MPs have voted to approve a major health and social care levy to be funded via tax hikes.
Tax payers face a rise to their National Insurance to pay for the social care system in what is being billed as the "biggest social care reform in the NHS' history".
MPs voted 319 to 248 for a 1.25 percentage point rise in contributions for workers and employers.
During a House of Commons debate, some Conservative MPs raised objections to the proposals and an amendment by Labour was also voted down.
But Prime Minister Boris Johnson hopes the tax increase, which breaks a Conservative manifesto pledge, will raise £12bn a year and help clear backlogs caused by Covid-19.
The Government has previously pledged to invest £36 billion over the next three years to help the NHS recover from the coronavirus pandemic and reform the adult social care system.
In an earlier Commons statement, the Prime Minister announced the new UK-wide 1.25% health and social care levy based on National Insurance contributions.
The current National Insurance rate on earnings under £50,000 is 12%, with a further 2% applied to all earning over £50,000, meaning any increase has a proportionately lower impact on higher earners.
The hike means this would increase to 13.5% and 3.5% respectively.
He said the additional revenue would pay for the biggest catch-up programme in the history of the NHS in England, with £12 billion a year to help deal with the backlog of cases built up during the pandemic.
It will also cover the reform of the social care system in England, ending what Downing Street described as “unpredictable and catastrophic” care costs faced by many families.
From October 2023, anyone with assets under £20,000 will have their care costs fully covered by the state, while those with between £20,000 and £100,000 will be expected to contribute to their costs but will also receive state support.
No-one will have to pay more than £86,000 for care costs in their lifetime.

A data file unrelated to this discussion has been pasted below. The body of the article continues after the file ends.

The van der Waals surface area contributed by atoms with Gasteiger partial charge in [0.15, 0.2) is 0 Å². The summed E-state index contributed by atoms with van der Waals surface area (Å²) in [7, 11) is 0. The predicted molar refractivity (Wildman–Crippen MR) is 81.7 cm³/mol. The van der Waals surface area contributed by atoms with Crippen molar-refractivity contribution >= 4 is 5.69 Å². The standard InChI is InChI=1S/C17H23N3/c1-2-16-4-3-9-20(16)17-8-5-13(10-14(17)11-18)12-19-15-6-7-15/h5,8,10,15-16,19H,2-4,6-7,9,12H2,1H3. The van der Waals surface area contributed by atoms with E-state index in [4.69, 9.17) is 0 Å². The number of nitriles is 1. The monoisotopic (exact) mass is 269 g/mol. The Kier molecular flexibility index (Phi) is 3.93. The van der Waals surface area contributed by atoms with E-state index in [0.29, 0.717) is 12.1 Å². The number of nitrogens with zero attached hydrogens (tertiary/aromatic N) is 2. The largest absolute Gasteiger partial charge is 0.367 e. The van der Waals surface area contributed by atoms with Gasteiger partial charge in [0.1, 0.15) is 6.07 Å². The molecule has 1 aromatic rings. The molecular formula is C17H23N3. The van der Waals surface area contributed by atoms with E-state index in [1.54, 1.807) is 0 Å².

Scotland, Wales and Northern Ireland will receive an additional £2.2 billion in additional health and social care spending from the levy.
In addition to the health and social care levy, there will also be a 1.25% increase in the dividend tax – to ensure those who receive their income from shares also contribute.
Initially, National Insurance contributions will increase by 1.25% from April 2022 as systems are updated.
From 2023, the health and social care levy element will then be separated out and the exact amount employees pay will be visible on their pay slips.
It will be paid by all working adults, including those over the state pension age – unlike other National Insurance contributions.
Downing Street said that a typical basic rate taxpayer earning £24,100 would contribute £3.46 a week, while a higher rate taxpayer on £67,100 would pay £7.15 a week.
The Prime Minister’s official spokesman said that only a broad-based tax like National Insurance or income tax could raise the kind of sums needed to deal with the problem.
He argued that National Insurance represented a fairer solution as employers – who also benefited from a healthy workforce – would contribute.
“This is a progressive and fair way to raise money,” the spokesman said.
Ashford Tory MP Damian Green said: “There has been much debate about how the money will be raised; but I think there is more concern about how the money is going to be spent.
"My fear is that once you start spending on perfectly proper things like the NHS back log, there will never come a point when there is enough money in this fund to be transferred to the social care sector.
"You cannot spend the first pound twice; can the Prime Minister assure me that the care sector will see a significant uplift in its support in the immediate future?”